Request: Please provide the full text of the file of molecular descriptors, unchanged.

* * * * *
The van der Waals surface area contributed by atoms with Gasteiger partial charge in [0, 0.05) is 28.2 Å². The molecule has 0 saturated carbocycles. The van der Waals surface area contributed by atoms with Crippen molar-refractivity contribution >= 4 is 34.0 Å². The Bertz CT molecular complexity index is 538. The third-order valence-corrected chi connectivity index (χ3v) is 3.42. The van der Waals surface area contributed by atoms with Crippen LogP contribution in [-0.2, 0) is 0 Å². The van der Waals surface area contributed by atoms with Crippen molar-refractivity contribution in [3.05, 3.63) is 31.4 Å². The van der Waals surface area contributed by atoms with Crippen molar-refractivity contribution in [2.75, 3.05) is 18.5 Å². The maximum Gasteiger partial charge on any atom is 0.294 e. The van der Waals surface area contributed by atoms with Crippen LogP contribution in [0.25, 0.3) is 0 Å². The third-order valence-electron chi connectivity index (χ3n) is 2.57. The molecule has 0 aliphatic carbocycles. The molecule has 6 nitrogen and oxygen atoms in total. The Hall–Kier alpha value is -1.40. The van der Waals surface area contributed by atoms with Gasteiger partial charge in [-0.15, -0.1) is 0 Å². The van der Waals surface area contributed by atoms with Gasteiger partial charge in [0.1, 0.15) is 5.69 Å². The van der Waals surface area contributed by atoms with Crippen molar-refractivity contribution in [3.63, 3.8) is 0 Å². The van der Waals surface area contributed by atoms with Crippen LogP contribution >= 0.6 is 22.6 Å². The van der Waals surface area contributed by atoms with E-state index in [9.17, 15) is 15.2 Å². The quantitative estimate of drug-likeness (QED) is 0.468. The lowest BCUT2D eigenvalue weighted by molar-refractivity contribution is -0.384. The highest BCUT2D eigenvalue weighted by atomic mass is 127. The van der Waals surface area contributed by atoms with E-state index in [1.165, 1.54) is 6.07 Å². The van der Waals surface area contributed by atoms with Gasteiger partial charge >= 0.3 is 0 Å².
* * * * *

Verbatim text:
The van der Waals surface area contributed by atoms with Gasteiger partial charge in [0, 0.05) is 28.2 Å². The molecule has 0 saturated carbocycles. The van der Waals surface area contributed by atoms with Crippen molar-refractivity contribution >= 4 is 34.0 Å². The Bertz CT molecular complexity index is 538. The third-order valence-corrected chi connectivity index (χ3v) is 3.42. The van der Waals surface area contributed by atoms with Crippen LogP contribution in [-0.2, 0) is 0 Å². The van der Waals surface area contributed by atoms with Crippen molar-refractivity contribution in [3.05, 3.63) is 31.4 Å². The van der Waals surface area contributed by atoms with Crippen molar-refractivity contribution in [2.75, 3.05) is 18.5 Å². The maximum Gasteiger partial charge on any atom is 0.294 e. The van der Waals surface area contributed by atoms with Crippen LogP contribution in [0.25, 0.3) is 0 Å². The third-order valence-electron chi connectivity index (χ3n) is 2.57. The molecule has 0 aliphatic carbocycles. The molecule has 6 nitrogen and oxygen atoms in total. The Hall–Kier alpha value is -1.40. The van der Waals surface area contributed by atoms with Gasteiger partial charge in [-0.15, -0.1) is 0 Å². The van der Waals surface area contributed by atoms with Gasteiger partial charge in [0.1, 0.15) is 5.69 Å². The van der Waals surface area contributed by atoms with Crippen molar-refractivity contribution in [3.63, 3.8) is 0 Å². The van der Waals surface area contributed by atoms with Crippen LogP contribution >= 0.6 is 22.6 Å². The van der Waals surface area contributed by atoms with E-state index in [9.17, 15) is 15.2 Å². The quantitative estimate of drug-likeness (QED) is 0.468. The lowest BCUT2D eigenvalue weighted by molar-refractivity contribution is -0.384. The highest BCUT2D eigenvalue weighted by atomic mass is 127. The van der Waals surface area contributed by atoms with E-state index in [1.165, 1.54) is 6.07 Å². The van der Waals surface area contributed by atoms with Gasteiger partial charge >= 0.3 is 0 Å².